I still subscribe to newspapers even though I read news digitally from my Facebook feed as well. I actually tried to become a reporter while I was still working as a consultant in 2008. I had to quit in the middle of training because the newspaper I got into did not seem to consider its reporters as a valuable asset.

After returning from the Kennedy School, I again tried to land a job at a media company - a management team devoted to preparing for the future of media - and even media content distributors - portal sites like Naver and Kakao - but that didn’t work out.

What’s the staff at Publy like?

There are 13 full-time members working at the company, including me and Chief Content Officer Anna Kim as well as a pool of part-time editors totaling around 20 who have expertise in different fields and are mobilized whenever needed. The full-time workers also include developers, data scientists, marketers and project managers who are in charge of liaising between and managing contributors.

What are your editing policies?

We don’t necessarily pursue fluent and refined sentences. What’s more important is the presentation in a digital environment, such as footnotes, links to videos, graphics and sub stories that complement the main.

Some say Koreans are overly obsessed with learning.

That is true, but at the same time, it reflects reality. Those in their 20s, 30s and 40s have seen how the older generation ended their careers with no job guaranteed even before retirement unless one is equipped with certain expertise or knowledge. I can definitely say today’s younger generation is obsessed with this notion that they have no choice but to continue self-development throughout their lives.

Is Publiy generating profit?

There are two methods of growth for start-ups. One is earnestly working toward the break-even point, and the other is pouring in cash after getting hefty funding.

We decided to get investment at the beginning of this year and received 1 billion won in the first significant round of venture capital funding in August. We plan to hire more project managers, content merchandisers and engineers to better promote our content with an enhanced user experience.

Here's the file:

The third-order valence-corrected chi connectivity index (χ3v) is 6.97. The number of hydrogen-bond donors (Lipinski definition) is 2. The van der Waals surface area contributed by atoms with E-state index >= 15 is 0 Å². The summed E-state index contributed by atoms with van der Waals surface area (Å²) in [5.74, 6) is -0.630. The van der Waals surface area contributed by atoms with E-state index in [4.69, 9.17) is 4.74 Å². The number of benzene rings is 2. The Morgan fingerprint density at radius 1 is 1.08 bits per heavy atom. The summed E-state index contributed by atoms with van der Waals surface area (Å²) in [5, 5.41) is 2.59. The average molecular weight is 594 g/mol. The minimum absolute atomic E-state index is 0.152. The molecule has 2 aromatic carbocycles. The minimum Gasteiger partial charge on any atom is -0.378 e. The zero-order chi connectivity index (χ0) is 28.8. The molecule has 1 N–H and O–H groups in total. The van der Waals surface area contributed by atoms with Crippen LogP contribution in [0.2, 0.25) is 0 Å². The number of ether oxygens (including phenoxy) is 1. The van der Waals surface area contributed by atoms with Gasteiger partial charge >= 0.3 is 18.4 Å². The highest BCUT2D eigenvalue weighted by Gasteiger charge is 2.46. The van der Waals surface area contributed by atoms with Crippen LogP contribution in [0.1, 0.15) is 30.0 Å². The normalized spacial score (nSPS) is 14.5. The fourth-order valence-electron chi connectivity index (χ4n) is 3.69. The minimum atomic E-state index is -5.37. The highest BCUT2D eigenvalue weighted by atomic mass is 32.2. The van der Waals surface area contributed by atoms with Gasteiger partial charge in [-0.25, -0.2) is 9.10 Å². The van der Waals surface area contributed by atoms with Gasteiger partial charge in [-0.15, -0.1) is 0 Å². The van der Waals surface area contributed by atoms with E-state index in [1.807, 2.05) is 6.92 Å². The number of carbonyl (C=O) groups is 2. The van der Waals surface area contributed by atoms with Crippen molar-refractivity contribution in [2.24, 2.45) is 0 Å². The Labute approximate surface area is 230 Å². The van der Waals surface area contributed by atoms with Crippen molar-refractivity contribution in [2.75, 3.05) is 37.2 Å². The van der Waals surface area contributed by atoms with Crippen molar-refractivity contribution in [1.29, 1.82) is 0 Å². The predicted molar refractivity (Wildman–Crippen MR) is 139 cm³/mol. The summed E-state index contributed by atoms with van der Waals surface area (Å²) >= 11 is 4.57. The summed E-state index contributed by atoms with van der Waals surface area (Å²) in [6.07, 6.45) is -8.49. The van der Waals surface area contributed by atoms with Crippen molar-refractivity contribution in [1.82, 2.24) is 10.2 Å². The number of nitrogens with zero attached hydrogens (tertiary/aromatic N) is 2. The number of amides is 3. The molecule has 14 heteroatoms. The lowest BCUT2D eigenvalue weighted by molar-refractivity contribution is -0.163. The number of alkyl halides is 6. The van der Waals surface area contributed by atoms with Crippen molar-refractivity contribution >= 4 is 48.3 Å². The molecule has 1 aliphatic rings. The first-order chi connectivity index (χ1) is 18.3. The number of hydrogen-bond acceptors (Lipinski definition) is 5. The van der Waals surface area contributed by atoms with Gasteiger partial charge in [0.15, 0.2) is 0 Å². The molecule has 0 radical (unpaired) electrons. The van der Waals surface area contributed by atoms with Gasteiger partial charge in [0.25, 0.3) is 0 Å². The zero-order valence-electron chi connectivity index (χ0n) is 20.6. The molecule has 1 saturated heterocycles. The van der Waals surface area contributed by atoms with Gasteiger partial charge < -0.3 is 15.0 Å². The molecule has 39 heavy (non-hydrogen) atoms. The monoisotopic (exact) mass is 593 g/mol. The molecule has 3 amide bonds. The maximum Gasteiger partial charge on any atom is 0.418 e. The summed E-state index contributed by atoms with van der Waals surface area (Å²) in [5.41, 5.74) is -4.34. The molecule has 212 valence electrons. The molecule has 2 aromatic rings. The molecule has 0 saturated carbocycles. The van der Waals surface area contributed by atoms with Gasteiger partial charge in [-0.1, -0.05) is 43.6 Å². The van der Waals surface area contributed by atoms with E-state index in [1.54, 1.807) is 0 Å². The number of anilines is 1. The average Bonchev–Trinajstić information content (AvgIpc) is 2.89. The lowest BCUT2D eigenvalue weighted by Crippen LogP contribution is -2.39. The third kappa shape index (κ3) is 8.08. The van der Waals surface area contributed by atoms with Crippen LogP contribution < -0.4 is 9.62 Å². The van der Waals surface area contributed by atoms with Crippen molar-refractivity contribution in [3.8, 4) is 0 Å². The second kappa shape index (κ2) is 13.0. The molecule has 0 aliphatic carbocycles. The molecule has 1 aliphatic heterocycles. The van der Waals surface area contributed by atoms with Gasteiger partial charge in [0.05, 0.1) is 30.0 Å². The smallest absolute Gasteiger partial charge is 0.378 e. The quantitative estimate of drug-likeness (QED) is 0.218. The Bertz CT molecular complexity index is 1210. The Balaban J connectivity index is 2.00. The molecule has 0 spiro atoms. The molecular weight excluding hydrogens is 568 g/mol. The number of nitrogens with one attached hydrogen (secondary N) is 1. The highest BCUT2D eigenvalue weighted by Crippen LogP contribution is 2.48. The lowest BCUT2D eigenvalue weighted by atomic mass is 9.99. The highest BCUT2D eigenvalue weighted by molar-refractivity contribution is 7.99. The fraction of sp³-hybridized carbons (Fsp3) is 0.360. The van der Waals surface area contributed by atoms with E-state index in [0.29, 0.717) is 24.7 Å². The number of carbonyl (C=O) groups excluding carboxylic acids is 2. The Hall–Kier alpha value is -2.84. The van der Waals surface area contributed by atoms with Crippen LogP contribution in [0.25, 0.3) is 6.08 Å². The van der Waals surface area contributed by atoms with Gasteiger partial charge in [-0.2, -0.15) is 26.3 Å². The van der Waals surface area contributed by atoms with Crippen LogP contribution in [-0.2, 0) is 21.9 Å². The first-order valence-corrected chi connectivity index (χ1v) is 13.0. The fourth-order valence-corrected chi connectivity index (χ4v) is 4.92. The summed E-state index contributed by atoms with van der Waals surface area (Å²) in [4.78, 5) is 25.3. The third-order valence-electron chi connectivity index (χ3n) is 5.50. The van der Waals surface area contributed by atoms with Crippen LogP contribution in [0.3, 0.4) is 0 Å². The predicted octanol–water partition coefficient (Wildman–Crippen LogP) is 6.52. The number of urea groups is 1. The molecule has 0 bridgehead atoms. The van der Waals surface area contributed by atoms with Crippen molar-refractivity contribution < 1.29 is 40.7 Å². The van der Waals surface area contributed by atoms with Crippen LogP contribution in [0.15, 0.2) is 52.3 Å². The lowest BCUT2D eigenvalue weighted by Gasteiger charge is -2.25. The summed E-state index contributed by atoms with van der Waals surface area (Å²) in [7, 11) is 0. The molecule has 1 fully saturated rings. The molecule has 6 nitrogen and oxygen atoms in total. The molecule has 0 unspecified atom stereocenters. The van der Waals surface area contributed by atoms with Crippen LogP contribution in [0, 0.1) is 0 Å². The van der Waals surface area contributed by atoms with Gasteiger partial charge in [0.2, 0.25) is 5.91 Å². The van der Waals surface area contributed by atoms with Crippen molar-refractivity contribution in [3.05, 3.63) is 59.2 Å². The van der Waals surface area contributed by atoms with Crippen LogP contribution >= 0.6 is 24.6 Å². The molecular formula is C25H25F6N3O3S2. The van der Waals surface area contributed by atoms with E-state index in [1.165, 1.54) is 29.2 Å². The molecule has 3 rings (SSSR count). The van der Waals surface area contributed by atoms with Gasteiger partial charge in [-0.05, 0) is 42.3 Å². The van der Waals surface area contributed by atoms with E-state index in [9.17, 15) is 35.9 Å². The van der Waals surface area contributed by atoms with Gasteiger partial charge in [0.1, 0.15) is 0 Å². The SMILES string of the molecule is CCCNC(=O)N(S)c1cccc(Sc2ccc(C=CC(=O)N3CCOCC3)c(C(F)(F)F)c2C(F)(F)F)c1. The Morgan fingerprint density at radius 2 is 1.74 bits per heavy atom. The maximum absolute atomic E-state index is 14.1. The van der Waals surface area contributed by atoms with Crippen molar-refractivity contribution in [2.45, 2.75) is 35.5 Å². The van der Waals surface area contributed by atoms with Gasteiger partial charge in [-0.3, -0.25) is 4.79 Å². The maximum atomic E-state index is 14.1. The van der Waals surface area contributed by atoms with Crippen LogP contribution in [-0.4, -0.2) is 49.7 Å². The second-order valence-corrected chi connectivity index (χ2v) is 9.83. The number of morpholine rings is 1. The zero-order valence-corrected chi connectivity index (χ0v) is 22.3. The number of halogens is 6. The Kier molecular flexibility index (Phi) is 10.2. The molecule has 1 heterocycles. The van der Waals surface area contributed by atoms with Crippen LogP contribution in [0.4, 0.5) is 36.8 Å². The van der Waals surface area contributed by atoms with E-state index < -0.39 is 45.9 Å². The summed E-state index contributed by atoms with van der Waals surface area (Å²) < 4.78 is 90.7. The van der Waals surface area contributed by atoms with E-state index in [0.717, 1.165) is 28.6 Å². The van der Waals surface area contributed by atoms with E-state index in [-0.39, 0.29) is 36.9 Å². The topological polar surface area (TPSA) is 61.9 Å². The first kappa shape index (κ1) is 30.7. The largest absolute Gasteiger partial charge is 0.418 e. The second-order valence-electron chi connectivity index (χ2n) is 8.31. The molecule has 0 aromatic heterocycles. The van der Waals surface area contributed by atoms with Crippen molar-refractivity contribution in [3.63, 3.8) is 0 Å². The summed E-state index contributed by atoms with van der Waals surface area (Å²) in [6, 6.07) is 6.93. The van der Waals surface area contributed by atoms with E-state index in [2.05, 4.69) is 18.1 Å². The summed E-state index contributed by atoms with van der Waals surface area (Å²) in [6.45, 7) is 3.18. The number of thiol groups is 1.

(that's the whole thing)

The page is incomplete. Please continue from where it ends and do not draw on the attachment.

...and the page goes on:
How do you decide on content?

We never stop deliberating on content categories. At this moment, we have set a goal of providing content to generalists and leaders who wish to wield influence or are already doing so. The pattern so far has shown that our readers are willing to pay for content directly related to their work but not for hobbies, leisure or culture. That means lifestyle content hasn’t been as popular on our digital platform, when it would have been a hit at independent book stores boasting unique products.

Can you give some examples of popular content?

Management, economics, finance, technology and macro trends were most popular. Our readers tend to go ahead with paying when a few words in the title of an article instantly appeal to them.

Most Korean media outlets are having a hard time getting paid digital subscriptions.

That is the problem with us, too, which is why we came up with the idea of attracting readers through crowdfunding. We reached the conclusion that payers and users [readers] should be identical for the content producer to meet the demand of readers. But payers and readers are separate with newspapers, given payers are mostly corporations that are under pressure to subscribe. It’s not easy for newspapers to focus on both sides.

A lot of Publy content is related to Japan. Why?

It’s actually my favorite. I have always been more interested in biographies of corporate leaders and politicians than novels. There are excellent books from the United States, but Koreans tend to have this psychological distance. With Japan, which is geographically closer, we can empathize better, I think. I want to deal with more diverse content on Japan as part of the generation that grew up watching Japanese manga and reading Japanese novels.

Do you plan to export the content through localization?

Korea is geographically isolated, surrounded by the sea, and we can’t leave the peninsula without taking a plane or ship. The Korean language is related to neither English nor Chinese. Due to these traits, we naturally have this intellectual gap with powerful nations in the West.

The content that Publy provides leverages this gap, in my view. The language issue applies to other countries that do not use English or Chinese. We want to attract youngsters in the third world - Southeast Asian countries, in particular - who want to narrow their intellectual gap to our platform. We can localize our content for their language.

BY SEO JI-EUN [seo.jieun@joongang.co.kr]